Column 436and special grants and (c) the average rate bill per adult for 1989-90 plus 4 per cent. for each county and metropolitan area, and for each region, showing outer London, inner London and the rest of the south-east separately.
Mr. David Hunt [holding answer 28 November 1989] : The information requested has been placed in the Library. The figures are consistent with the exemplifications in the consultation paper which my right hon. Friend issued on 6 November.
Mr. Heathcoat-Amory [holding answer 28 November 1989] : No formal guidelines have been issued to local authorities concerning the establishment of bottle banks. The Local Authority Recycling Advisory Committee has issued a guide to the provision of bottle banks, and the glass industry, through the main companies involved in glass recycling, and the British Glass Manufacturers' Association offers extensive advice to local authorities.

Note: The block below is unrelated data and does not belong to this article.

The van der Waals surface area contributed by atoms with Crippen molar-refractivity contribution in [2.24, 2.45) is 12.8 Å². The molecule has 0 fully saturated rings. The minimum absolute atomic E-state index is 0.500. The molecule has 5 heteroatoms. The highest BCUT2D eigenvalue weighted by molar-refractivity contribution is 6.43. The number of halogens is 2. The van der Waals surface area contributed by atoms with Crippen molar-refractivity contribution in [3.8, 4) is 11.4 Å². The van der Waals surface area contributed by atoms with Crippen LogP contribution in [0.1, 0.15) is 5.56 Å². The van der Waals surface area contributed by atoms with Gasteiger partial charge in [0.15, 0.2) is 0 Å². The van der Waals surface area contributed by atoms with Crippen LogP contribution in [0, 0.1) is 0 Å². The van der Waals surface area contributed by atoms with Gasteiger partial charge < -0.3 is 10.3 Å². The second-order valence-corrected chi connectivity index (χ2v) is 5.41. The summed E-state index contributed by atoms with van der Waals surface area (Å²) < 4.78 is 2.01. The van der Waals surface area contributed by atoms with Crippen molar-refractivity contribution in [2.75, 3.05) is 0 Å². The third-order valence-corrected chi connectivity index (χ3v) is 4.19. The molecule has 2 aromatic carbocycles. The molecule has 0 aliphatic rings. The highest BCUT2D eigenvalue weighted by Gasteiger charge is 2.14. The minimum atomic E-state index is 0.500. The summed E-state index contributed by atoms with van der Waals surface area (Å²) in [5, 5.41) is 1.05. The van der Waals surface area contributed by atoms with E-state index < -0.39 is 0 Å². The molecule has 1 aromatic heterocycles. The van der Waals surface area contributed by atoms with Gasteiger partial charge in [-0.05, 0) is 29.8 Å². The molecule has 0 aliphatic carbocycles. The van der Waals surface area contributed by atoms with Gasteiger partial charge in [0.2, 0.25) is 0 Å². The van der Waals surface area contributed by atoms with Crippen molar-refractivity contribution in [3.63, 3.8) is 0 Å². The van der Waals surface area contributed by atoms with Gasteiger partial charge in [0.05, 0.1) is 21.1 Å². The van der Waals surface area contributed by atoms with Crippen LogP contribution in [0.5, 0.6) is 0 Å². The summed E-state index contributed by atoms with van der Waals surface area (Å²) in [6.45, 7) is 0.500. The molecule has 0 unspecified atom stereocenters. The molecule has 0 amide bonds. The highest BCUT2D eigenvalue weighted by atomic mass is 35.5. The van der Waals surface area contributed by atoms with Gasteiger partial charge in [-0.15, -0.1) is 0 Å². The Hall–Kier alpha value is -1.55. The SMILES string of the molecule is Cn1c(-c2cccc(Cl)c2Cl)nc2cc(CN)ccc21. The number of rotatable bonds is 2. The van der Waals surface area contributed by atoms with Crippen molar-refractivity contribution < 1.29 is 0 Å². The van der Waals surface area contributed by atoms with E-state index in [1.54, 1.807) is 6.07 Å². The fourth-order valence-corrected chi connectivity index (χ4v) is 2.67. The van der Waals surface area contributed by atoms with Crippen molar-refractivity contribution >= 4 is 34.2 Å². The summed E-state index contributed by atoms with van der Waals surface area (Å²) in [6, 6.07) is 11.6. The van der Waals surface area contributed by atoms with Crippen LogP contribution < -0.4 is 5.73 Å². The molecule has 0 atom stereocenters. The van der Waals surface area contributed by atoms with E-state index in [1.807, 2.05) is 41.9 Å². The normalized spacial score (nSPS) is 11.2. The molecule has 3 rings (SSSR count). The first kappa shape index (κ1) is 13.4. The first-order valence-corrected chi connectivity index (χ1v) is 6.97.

Mr. Jackson : On the assumptions made in the White Paper "Top-up Loans for Students" Cm. 520, the estimated net cost of the scheme is some £13 million in 2000 ; in 2005 there is estimated to be a net saving of some £37 million rising to some £49 million in 2010. For the estimated cost of the scheme on different assumptions I refer my hon. Friend to the reply that I gave to the hon. Member for Oxford, East (Mr. Smith) on 2 November 1989 at columns 53-74. .
Mr. Pawsey : To ask the Secretary of State for Education and Science what would be the estimated cost of abolishing means-tested grants and the paying of full grant to all students in full-time advanced education.
Mr. Jackson : The cost of abolishing means-testing under the existing mandatory awards system would be approximately £400 million in the current academic year. The cost of extending non-means tested maintenance grant to all full-time higher education students, other than postgraduates, would be of the order of a further £60 to 90 million per annum.